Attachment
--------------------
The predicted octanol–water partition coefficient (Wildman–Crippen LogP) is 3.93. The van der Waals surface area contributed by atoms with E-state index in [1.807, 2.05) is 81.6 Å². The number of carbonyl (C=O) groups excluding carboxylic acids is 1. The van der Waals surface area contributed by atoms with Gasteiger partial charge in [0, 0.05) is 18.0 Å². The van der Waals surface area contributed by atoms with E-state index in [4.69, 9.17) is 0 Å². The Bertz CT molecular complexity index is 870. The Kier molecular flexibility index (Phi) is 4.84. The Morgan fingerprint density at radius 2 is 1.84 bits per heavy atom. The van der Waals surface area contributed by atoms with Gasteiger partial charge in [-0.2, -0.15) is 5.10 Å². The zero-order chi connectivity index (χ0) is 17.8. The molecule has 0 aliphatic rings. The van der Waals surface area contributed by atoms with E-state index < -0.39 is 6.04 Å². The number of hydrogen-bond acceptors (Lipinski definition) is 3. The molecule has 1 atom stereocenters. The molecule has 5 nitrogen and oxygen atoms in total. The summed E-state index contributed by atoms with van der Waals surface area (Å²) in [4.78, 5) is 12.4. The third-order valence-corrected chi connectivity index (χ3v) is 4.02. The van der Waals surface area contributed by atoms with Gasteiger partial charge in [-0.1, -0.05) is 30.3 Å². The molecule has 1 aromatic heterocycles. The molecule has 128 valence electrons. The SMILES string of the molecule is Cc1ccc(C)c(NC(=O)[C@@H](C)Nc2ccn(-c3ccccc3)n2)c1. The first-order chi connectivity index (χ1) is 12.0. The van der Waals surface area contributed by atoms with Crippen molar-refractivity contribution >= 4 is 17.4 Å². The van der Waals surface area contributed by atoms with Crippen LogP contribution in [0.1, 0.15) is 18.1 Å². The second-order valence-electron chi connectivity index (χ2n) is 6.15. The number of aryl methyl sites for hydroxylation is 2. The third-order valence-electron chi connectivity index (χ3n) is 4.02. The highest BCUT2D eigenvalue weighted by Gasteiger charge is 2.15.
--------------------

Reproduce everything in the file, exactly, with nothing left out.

The predicted octanol–water partition coefficient (Wildman–Crippen LogP) is 3.93. The van der Waals surface area contributed by atoms with E-state index in [1.807, 2.05) is 81.6 Å². The number of carbonyl (C=O) groups excluding carboxylic acids is 1. The van der Waals surface area contributed by atoms with Gasteiger partial charge in [0, 0.05) is 18.0 Å². The van der Waals surface area contributed by atoms with E-state index in [4.69, 9.17) is 0 Å². The Bertz CT molecular complexity index is 870. The Kier molecular flexibility index (Phi) is 4.84. The Morgan fingerprint density at radius 2 is 1.84 bits per heavy atom. The van der Waals surface area contributed by atoms with Gasteiger partial charge in [-0.2, -0.15) is 5.10 Å². The zero-order chi connectivity index (χ0) is 17.8. The molecule has 0 aliphatic rings. The van der Waals surface area contributed by atoms with E-state index < -0.39 is 6.04 Å². The number of hydrogen-bond acceptors (Lipinski definition) is 3. The molecule has 1 atom stereocenters. The molecule has 5 nitrogen and oxygen atoms in total. The summed E-state index contributed by atoms with van der Waals surface area (Å²) in [4.78, 5) is 12.4. The third-order valence-corrected chi connectivity index (χ3v) is 4.02. The van der Waals surface area contributed by atoms with Gasteiger partial charge in [-0.1, -0.05) is 30.3 Å². The molecule has 1 aromatic heterocycles. The molecule has 128 valence electrons. The SMILES string of the molecule is Cc1ccc(C)c(NC(=O)[C@@H](C)Nc2ccn(-c3ccccc3)n2)c1. The first-order chi connectivity index (χ1) is 12.0. The van der Waals surface area contributed by atoms with Crippen molar-refractivity contribution >= 4 is 17.4 Å². The van der Waals surface area contributed by atoms with Crippen LogP contribution in [0.1, 0.15) is 18.1 Å². The second-order valence-electron chi connectivity index (χ2n) is 6.15. The number of aryl methyl sites for hydroxylation is 2. The third-order valence-electron chi connectivity index (χ3n) is 4.02. The highest BCUT2D eigenvalue weighted by Gasteiger charge is 2.15.